Son of Moishe Mayer Roback and Fanny Roback
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Historical records matching Harry Roback
About Harry Roback
=Harry N. Roback, MD=
by Maud Roback Pincus
I was born into turbulent times…July, 1932 in Berlin, Germany. My father, Harry Roback, the eldest of the Roback 9 was a medical student at the University of Berlin when that soon to become monster, Adolph Hitler, was elected Vice-Chancellor of Germany on January 1, 1933. My father, a student of History as well as Medicine, a then British subject from Montreal, Canada and my mother, Betty, a citizen of the United States, from Brooklyn, New York but born in the Ukraine area of Russia concluded that dreadful times were ahead for Jews in Germany and my father persuaded my mother to leave Germany with me in arms in April, 1933 and return to his home in Montreal.
He followed the summer of 1933 at the end of his school year. However, while he had not completed his medical education he had undoubtedly succeeded in saving his life as well as the lives of his wife and baby daughter. Life never came easy but he was admitted to the McGill University School of Medicine where he completed his medical studies attaining his M.D. degree in 1934. His gratitude to McGill University for allowing him to complete his medical education never dimmed. He applied for a post doctorate research position in the laboratory of the noted physiologist, William Penfield who said “no,” he already had enough Hebrews.
My father then accepted a Fellowship at Mt. Sinai Hospital, in New York and thus began the next stage of my father’s education and new citizenship: the United States where he chose to become a citizen in 1937 and I became acquainted with my mother’s New York family of which she was the eldest of five children, three sisters and one brother. My maternal grandfather had contracted tuberculosis and my becoming acquainted with him was sadly long distance between the sidewalk and his hospital room window….he had been confined to a TB sanitarium and I never felt the warmth of his loving arms….only waving of hands. How sad. TB had become a dreadful illness in the congested city of New York during those years.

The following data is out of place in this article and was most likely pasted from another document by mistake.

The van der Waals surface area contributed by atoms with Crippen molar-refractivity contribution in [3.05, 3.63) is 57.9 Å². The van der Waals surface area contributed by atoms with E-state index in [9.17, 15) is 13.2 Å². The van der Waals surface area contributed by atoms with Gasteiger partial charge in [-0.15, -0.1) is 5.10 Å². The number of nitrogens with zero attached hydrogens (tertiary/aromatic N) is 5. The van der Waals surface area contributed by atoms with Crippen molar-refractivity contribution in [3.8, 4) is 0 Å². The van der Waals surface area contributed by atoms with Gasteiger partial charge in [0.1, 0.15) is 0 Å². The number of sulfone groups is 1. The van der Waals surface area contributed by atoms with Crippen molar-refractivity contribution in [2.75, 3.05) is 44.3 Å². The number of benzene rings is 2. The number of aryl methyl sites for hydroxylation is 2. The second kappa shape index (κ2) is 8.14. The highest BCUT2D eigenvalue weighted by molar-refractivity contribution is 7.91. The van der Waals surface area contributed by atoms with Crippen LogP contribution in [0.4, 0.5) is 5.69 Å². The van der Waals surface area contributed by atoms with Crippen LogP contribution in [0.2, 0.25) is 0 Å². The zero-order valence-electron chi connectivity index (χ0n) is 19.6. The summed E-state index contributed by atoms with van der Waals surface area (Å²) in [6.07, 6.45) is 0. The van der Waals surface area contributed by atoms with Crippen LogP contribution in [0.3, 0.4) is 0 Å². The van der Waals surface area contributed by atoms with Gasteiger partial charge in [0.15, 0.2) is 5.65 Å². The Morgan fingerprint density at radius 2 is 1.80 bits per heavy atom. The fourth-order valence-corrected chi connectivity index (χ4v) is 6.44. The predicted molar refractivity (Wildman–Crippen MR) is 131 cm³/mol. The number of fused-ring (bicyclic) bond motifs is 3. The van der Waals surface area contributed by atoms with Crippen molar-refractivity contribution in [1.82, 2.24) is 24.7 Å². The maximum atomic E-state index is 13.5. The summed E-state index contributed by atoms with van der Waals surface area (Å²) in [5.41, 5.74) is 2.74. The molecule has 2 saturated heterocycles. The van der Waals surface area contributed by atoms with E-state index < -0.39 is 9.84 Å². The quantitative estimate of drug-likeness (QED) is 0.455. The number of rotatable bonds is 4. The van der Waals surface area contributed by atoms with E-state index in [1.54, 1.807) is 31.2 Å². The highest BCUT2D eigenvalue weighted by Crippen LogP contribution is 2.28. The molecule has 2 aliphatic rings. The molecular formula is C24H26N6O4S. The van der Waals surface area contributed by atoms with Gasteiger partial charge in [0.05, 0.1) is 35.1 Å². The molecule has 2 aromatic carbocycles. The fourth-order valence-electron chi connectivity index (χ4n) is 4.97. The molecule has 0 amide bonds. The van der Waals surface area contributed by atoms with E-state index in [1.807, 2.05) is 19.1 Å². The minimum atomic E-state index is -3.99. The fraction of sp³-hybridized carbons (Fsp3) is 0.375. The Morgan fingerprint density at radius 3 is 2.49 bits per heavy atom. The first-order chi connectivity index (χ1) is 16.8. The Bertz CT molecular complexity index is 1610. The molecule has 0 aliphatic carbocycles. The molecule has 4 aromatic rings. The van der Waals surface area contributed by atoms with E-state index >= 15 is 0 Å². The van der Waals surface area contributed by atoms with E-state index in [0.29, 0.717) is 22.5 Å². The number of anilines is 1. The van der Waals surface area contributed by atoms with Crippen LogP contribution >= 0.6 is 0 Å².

My father chose to pursue the medical specialty of Psychiatry moving the family to Topeka, Kansas where he pursued a Residency at the Menninger Clinic. He was not only a capable student but started the Clinic’s monthly research journal….he was always a fine writer. And the family increased by one more child….Merrill was born in Kansas, a true American….a state where we witnessed a plague of grasshoppers, dreadful humidity….I have memories of my father carrying our mattresses down from the second floor of our home onto the screened-in porch so we could catch a breeze or two while trying to sleep. Those were the days before the invention of air-conditioning.
After completing his Residency in Psychiatry the family of four moved to the state of Washington where the family grew once again welcoming the birth of Howard. Our father was practicing psychiatry at a State Mental Hospital in Medical Lake, Washington and the family was provided with a house on the grounds. The various workers such as gardeners and domestic help were mental patients adjudged to be safe but my beloved mother’s blood pressure must have been in a constant state of elevation worrying about her brood of three interacting with the patients wandering the grounds…..and the three of us did not have a clue.
That situation was not ideal and when an opportunity came to move to Milwaukee, Wisconsin where our father worked at the County Hospital and we lived in a home situated in a lovely neighborhood, my mother’s blood pressure returned to normal. Another move was on the horizon…. to a suburb of Akron, Ohio called Medical Lake. We were living there when President Roosevelt declared war on Germany, Italy and Japan in December, 1942. My father, with his impressive language skills and his history of being a student in Berlin, Germany when Hitler came into power, made him decide to enlist in the Army Medical Corps. He was 40 years old, he did not have to do it.